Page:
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That man to man the warld o'er Shall brothers be for a' that

The pipes and the drums of the Canadian Scottish Regiment (Princess Mary's) may have passed on their scheduled opening parade through the township of Chemainus in deference to the ha.....but they more than made up for it with their magnificent subsequent individual performances at the concert, as they accompanied the Lynne Griffiths Highland Dancers and led us all in Auld Lang Syne.

Under Anne Wills's inspiration, and Terry Jones's Scottish Welsh direction and production, the clan's five hour marathon 2003 Burns' Supper and Concert at The Chemainus Theatre, British Columbia, was truly a night to remember. To paraphrase:

In proving foresight wasn' vain
the best laid schemes o' mice an' men
lea'e us wi' nay grief an' pain
but only promis'd joy!

The souvenir programme shows the 'schemed' bill of fare but as we all know it's being at Supper that counts. That began, after the arrival with its two personal pipers of the baronial party which included Dolphinstoun and the Baron Sergeant, carrying the Ellwand.

Greetings from Scotland

Despite the presence of Fergus, Chief of the Clan Macdowall who lives on Vancouver Island and has his pedigree in Burke's Landed Gentry: The Kingdom in Scotland 19th Edition 2001, properly attired with his three feathers, the responsibility fell on Prestoungrange. He reminded one and all he was there to fulfil the promise to outgoing Mayor of North Saanich, Rex Hollett, when he received the Key to Chemainus in 2001. And not only had a Burns' Supper and Concert been arranged but the Glenkinchie had been imported in good quantity also for the evening. And the theatre's own Scottish chef, Iain, had prepared the finest supper.

A particular Greeting also came from The Airts Burns Club of Prestonpans which was itself celebrating its 69th Year at Prestoungrange House the same evening. From them came the Burns' quotation at the head of this news report assuring Chemainus that they "shall brothers be for a' that."

Raven Totem Comes Next

Rex Hollett was accompanied by his successor as Mayor, John Lefebure, and to him the challenge was thrown to take the next step forward by working with Prestonpans to create an authentic totem pole depicting the 'Liberation of Light by the Raven' an animal appearing (in common with the 1st Nations of the Pacific North West) on both the Prestoungrange and Dolphinstoun baronial arms.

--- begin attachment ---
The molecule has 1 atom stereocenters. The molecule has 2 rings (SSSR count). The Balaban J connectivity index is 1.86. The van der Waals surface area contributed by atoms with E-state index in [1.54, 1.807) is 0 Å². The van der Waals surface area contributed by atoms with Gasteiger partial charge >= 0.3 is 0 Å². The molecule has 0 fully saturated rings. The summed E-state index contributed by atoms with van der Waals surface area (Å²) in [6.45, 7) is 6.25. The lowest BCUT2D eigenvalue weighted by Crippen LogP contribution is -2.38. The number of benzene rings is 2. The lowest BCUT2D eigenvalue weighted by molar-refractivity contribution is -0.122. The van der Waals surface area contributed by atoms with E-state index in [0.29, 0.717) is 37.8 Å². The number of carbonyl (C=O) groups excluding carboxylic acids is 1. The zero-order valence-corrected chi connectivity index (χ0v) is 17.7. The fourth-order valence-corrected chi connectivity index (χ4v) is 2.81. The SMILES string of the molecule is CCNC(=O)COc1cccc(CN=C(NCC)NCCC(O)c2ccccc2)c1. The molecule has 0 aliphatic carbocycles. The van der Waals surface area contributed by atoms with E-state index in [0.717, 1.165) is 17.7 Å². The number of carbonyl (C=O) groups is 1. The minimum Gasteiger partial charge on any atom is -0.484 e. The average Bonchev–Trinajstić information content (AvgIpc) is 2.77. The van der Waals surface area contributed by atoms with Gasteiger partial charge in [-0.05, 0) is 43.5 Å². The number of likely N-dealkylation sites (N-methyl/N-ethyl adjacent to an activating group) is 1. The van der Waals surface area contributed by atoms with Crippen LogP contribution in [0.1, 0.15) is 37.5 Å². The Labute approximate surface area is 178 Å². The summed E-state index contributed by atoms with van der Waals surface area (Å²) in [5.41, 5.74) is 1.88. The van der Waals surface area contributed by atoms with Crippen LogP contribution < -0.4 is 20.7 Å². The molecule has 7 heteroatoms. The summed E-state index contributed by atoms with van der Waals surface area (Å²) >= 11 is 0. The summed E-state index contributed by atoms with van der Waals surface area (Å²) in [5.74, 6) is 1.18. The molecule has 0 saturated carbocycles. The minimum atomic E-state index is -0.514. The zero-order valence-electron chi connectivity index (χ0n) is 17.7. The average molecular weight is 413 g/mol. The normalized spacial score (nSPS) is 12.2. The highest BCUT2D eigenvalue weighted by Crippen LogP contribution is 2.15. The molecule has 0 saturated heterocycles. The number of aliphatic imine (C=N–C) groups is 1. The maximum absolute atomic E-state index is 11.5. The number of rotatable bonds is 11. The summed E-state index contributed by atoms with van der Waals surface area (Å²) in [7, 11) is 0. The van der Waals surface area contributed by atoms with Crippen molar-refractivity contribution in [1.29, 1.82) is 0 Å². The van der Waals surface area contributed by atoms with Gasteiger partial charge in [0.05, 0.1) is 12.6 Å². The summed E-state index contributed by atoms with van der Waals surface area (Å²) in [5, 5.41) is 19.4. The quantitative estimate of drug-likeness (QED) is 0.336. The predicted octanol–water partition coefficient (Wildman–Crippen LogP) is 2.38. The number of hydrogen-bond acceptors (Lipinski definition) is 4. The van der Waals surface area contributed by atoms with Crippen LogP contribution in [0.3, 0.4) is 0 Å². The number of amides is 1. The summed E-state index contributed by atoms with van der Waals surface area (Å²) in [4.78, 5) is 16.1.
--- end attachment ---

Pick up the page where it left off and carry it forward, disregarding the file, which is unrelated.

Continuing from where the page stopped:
Haggis, Glenkinchie and The Toasts

These Greetings were immediately followed by the piping in of the haggis and the address thereto sonorously delivered by John Davidson who was to be Master of Ceremonies for the Supper encompassing both the spoken and sung in Gaelic.

Bishop Bob, who served with Canadian forces in Scotland in World War II, and now lives up Island said the Selkirk Grace and all were then offered the haggis, neaps and tatties with chutney... and, as required, HP sauce!

The Patron proposed the first toast to his Sovereign Feudal Lord, Her Majesty Queen Elizabeth the First in Scotland and in Canada, Duchess of Normandy and of Edinburgh and Lord of Man. Then followed the elegantly crafted toasts tae The Lassies with its Response, before Roy Kennedy led us in the Toast to The Immortal Memory.

Alec Proven read carefully selected poems and the Master of Ceremonies closed the Supper with a beautiful rendering of The Star of Rabbie Burns. Which was the cue to move from the Chemainus Dining Room to the theatre itself to be welcomed grandly by the massed pipers and drums of the Canadian Scottish Regiment.

The Burns' Concert

What followed was a concert of quite remarkable talent that was enthusiastically enjoyed by all. No performers can be singled out for particular mention because all were so enjoyable - the Celtic harpist, the Gaelic Choir which provided continuity under its director Douglas Hodkinson throughout, the fiddler Michelle Steeves, the soloist Norma Selwood, the duetists Maureen Campbell and Marlene Macdonald Cheng... and the concert goers who shared in the final sing-a-long.

Yet a particular item should be singled out because it was most kindly crafted just for the Prestoungrange Patrons present, a special arrangement to music of Johnie Cope selected because Prestonpans was the site of Bonnie Prince Charlie's glorious victory over the Hanoverians in 1745 led by the man himself.

Appropriately the concert concluded with the massed singing of Auld Lang Syne, everyone mightily well pleased and contented as they ventured forth into the ha and the dreech... for such it was outside.

Thanks to Anne and Terry

The whole enterprise has throughout its two years of planning been under the guidance of Anne Wills, who was thanked on the night and must be thanked here yet again by the Clan. It was she who found the network of performers who made the evening such a resounding success and it was Terry Jones in the months before and on the night itself who made it all come together so majestically. Well done. The Baron is shown thanking him immediately after the celebration.

Click on image to enlarge

But no hints about Burns' Night 2004 were forthcoming so far...

All the Pictures

To view the photographs, please click here.

Published Date: January 25th 2003

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